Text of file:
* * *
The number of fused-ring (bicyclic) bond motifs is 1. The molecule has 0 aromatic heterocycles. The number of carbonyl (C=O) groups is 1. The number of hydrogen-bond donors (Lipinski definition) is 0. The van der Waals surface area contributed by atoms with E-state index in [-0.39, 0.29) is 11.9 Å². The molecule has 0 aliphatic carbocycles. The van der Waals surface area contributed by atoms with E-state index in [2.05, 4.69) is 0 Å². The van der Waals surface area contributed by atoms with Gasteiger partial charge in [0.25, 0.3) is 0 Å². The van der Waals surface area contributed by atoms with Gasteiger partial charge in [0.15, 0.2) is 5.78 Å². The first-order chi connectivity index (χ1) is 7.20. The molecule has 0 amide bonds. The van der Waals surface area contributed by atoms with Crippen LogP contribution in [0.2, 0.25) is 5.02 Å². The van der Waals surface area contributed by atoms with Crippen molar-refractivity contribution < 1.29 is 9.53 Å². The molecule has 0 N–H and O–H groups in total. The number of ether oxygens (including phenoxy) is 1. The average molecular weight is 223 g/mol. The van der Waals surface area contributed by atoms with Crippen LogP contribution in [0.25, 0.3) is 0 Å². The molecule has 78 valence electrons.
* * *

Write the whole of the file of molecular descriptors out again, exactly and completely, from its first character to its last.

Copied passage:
The number of fused-ring (bicyclic) bond motifs is 1. The molecule has 0 aromatic heterocycles. The number of carbonyl (C=O) groups is 1. The number of hydrogen-bond donors (Lipinski definition) is 0. The van der Waals surface area contributed by atoms with E-state index in [-0.39, 0.29) is 11.9 Å². The molecule has 0 aliphatic carbocycles. The van der Waals surface area contributed by atoms with E-state index in [2.05, 4.69) is 0 Å². The van der Waals surface area contributed by atoms with Gasteiger partial charge in [0.25, 0.3) is 0 Å². The van der Waals surface area contributed by atoms with Gasteiger partial charge in [0.15, 0.2) is 5.78 Å². The first-order chi connectivity index (χ1) is 7.20. The molecule has 0 amide bonds. The van der Waals surface area contributed by atoms with Crippen LogP contribution in [0.2, 0.25) is 5.02 Å². The van der Waals surface area contributed by atoms with Crippen molar-refractivity contribution < 1.29 is 9.53 Å². The molecule has 0 N–H and O–H groups in total. The number of ether oxygens (including phenoxy) is 1. The average molecular weight is 223 g/mol. The van der Waals surface area contributed by atoms with Crippen LogP contribution in [0.25, 0.3) is 0 Å². The molecule has 78 valence electrons.